BRISTOL - Truffle macaroni and cheese, fried brownies, smoked bacon candy and steamed cheeseburgers were just the beginning of the Acker family’s feast Sunday.
Plymouth residents Rick and Vickie Acker and their kids, Ashleigh, 15, and Sean, 11, ate through the Bristol Blues’ Food Truck Festival. The family worked up their appetites on Saturday by running a 5K race together.
Over 30 food trucks and artisan booths lined the perimeter of Muzzy Field for the first-ever festival, which took place both Saturday and Sunday.
“The food is excellent,” said Vickie Acker. “We love to eat.”
Bristol Blues General Manager Ed Swicklas, his son Adam and Blues owner Elliot Scheiner served up beer behind the only adult beverage booth stationed on the field.
“We’ve had a nice steady crowd,” Swicklas said Sunday. “I think people are enjoying it. We’re trying to do some community outreach.”
It may have been the stadium’s only big food gathering in recent memory, but not the very first held there, according to Swicklas.
“Back in the 1920s and 30s they used to do a sheep bake here,” he pointed out.
Blues staff worked with the locally-owned Northeast Food Truck Festivals of New England to put on the weekend’s event. Partners Alicia DaPonte and Matthew Soulier hailed from Terryville and Bristol, respectively.
“It’s nice to do this in our hometown,” DaPonte said. “The Blues have been fantastic; they’ve really supported us and we’ve supported them. There really hasn’t been anything of this caliber in this town and it’s bringing a lot of people here, which is a good thing,” she added.
Admission was free, making it nearly impossible to get a count of people who came through the gates, but DaPonte said that 11,000 Facebook users planned to attend the week before.
As seasoned food truck feasters, New Britain residents Marc Sansone and Alisa Camarata calculated their rounds carefully.
“We go to a lot of these,” Camarata explained. “We’re walking around and staking out the options and then we’ll go back and start making some decisions. There’s so much to choose from.”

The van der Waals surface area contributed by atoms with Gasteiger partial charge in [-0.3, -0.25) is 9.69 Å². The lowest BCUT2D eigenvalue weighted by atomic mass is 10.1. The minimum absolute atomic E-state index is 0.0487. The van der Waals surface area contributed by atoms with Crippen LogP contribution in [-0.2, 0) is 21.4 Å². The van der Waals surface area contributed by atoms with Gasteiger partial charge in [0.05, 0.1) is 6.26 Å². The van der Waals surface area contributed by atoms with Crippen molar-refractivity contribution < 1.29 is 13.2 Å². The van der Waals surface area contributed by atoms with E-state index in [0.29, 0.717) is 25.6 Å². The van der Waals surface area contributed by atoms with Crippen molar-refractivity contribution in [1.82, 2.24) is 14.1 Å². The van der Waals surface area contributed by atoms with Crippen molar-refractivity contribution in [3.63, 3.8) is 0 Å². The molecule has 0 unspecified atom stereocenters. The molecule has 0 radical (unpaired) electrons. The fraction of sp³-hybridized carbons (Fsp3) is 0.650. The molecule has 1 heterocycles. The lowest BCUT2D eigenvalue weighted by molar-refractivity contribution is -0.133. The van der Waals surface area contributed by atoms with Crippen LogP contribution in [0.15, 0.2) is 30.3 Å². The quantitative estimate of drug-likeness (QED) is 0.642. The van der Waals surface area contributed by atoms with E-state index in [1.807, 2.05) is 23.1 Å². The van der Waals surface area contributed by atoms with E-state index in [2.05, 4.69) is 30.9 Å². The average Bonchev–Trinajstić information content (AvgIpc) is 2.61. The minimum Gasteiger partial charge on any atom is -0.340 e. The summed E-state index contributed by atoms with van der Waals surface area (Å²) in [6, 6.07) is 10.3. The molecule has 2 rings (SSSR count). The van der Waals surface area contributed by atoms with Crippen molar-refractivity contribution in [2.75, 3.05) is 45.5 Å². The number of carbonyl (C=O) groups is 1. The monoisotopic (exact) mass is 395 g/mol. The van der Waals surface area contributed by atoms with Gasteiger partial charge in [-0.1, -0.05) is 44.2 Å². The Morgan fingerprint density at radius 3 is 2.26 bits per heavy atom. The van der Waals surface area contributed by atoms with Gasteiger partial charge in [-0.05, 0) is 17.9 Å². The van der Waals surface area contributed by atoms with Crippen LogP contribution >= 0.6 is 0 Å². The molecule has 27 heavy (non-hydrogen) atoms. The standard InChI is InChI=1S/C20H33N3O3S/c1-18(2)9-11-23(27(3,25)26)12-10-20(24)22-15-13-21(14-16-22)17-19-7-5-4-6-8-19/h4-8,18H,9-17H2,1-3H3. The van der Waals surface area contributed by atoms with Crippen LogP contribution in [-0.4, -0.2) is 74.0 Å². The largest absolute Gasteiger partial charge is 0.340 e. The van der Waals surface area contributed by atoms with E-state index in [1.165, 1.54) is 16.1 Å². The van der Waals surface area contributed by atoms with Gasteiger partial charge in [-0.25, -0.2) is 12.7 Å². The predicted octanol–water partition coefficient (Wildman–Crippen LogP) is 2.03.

The variety of selections was extensive, from the very indulgent to the more nutritious.
“It’s not all fried; there’s a lot of healthy, good food here,” said Marguerite Case, who owns Plymouth Kettle Corn in Thomaston.
She and her husband Peter put their store on wheels for the weekend, offering their flavored popcorns to festival-goers from inside a food truck. A caveat on the menu read, “Warning: Contents may be habit forming.”
Coffee and smoothies from Maui Wowi Hawaiian Franchise also fueled the crowd, with Canton resident Chuck Simmons behind this counter.
“Our smoothies are made fresh with real fruit,” he told curious visitors to his booth. “We also do a luau pulled pork sandwich with a Cajun coleslaw.”
Some vendors came from out of state to take part. That included Tony Carlotto and Darby Wiegel, who drove 55 miles from Rolling Rock Farm in Sheffield, Mass. to sell their flavored sea salts at the festival.
“We love it here; what a great venue,” Carlotto said. “It’s a really good event.”
Pork Friends & Company, a fairly new business enterprise started last October by a Meriden family, offered Latin fusion cuisine. Co-owner Javier Gonzalez enjoyed the festive atmosphere while cooking up empanadas and carnitas.
“It’s a fun family environment,” he said. “Beers and food - it doesn’t get any better than that.”
Erica Schmitt can be reached at 860-801-5097, or firstname.lastname@example.org.